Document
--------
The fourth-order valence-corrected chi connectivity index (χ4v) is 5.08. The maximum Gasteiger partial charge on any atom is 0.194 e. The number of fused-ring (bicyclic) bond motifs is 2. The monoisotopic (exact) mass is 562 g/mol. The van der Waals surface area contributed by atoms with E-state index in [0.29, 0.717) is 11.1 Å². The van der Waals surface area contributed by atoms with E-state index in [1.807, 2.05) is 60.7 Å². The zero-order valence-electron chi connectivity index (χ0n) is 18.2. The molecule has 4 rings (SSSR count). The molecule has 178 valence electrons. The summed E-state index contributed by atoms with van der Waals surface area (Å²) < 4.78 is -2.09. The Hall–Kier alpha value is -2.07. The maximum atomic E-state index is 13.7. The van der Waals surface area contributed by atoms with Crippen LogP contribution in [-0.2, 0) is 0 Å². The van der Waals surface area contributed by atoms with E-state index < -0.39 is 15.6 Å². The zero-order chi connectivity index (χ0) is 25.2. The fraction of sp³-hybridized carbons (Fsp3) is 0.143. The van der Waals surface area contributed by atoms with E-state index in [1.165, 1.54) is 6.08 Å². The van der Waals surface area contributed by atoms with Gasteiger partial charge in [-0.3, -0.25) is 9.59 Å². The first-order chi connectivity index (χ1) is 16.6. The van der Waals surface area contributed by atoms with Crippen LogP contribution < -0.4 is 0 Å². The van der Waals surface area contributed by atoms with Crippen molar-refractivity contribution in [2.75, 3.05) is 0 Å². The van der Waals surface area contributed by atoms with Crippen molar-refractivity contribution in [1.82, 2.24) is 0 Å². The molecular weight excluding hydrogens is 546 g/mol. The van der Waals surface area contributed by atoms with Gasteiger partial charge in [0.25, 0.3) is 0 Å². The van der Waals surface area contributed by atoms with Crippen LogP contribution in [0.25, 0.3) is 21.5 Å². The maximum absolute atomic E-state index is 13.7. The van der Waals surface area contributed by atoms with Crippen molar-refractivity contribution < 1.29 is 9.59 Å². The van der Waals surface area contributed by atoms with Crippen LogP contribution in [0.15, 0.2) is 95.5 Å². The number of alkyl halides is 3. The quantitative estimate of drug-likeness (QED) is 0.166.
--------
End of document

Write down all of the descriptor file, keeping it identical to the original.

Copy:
The fourth-order valence-corrected chi connectivity index (χ4v) is 5.08. The maximum Gasteiger partial charge on any atom is 0.194 e. The number of fused-ring (bicyclic) bond motifs is 2. The monoisotopic (exact) mass is 562 g/mol. The van der Waals surface area contributed by atoms with E-state index in [0.29, 0.717) is 11.1 Å². The van der Waals surface area contributed by atoms with E-state index in [1.807, 2.05) is 60.7 Å². The zero-order valence-electron chi connectivity index (χ0n) is 18.2. The molecule has 4 rings (SSSR count). The molecule has 178 valence electrons. The summed E-state index contributed by atoms with van der Waals surface area (Å²) < 4.78 is -2.09. The Hall–Kier alpha value is -2.07. The maximum atomic E-state index is 13.7. The van der Waals surface area contributed by atoms with Crippen LogP contribution in [-0.2, 0) is 0 Å². The van der Waals surface area contributed by atoms with E-state index < -0.39 is 15.6 Å². The zero-order chi connectivity index (χ0) is 25.2. The fraction of sp³-hybridized carbons (Fsp3) is 0.143. The van der Waals surface area contributed by atoms with E-state index in [1.165, 1.54) is 6.08 Å². The van der Waals surface area contributed by atoms with Gasteiger partial charge in [-0.3, -0.25) is 9.59 Å². The first-order chi connectivity index (χ1) is 16.6. The van der Waals surface area contributed by atoms with Crippen LogP contribution < -0.4 is 0 Å². The van der Waals surface area contributed by atoms with Crippen molar-refractivity contribution in [2.75, 3.05) is 0 Å². The van der Waals surface area contributed by atoms with Crippen molar-refractivity contribution in [1.82, 2.24) is 0 Å². The molecular weight excluding hydrogens is 546 g/mol. The van der Waals surface area contributed by atoms with Gasteiger partial charge in [0.25, 0.3) is 0 Å². The van der Waals surface area contributed by atoms with Crippen LogP contribution in [0.25, 0.3) is 21.5 Å². The maximum absolute atomic E-state index is 13.7. The van der Waals surface area contributed by atoms with Crippen molar-refractivity contribution < 1.29 is 9.59 Å². The van der Waals surface area contributed by atoms with Crippen LogP contribution in [0.15, 0.2) is 95.5 Å². The number of alkyl halides is 3. The quantitative estimate of drug-likeness (QED) is 0.166.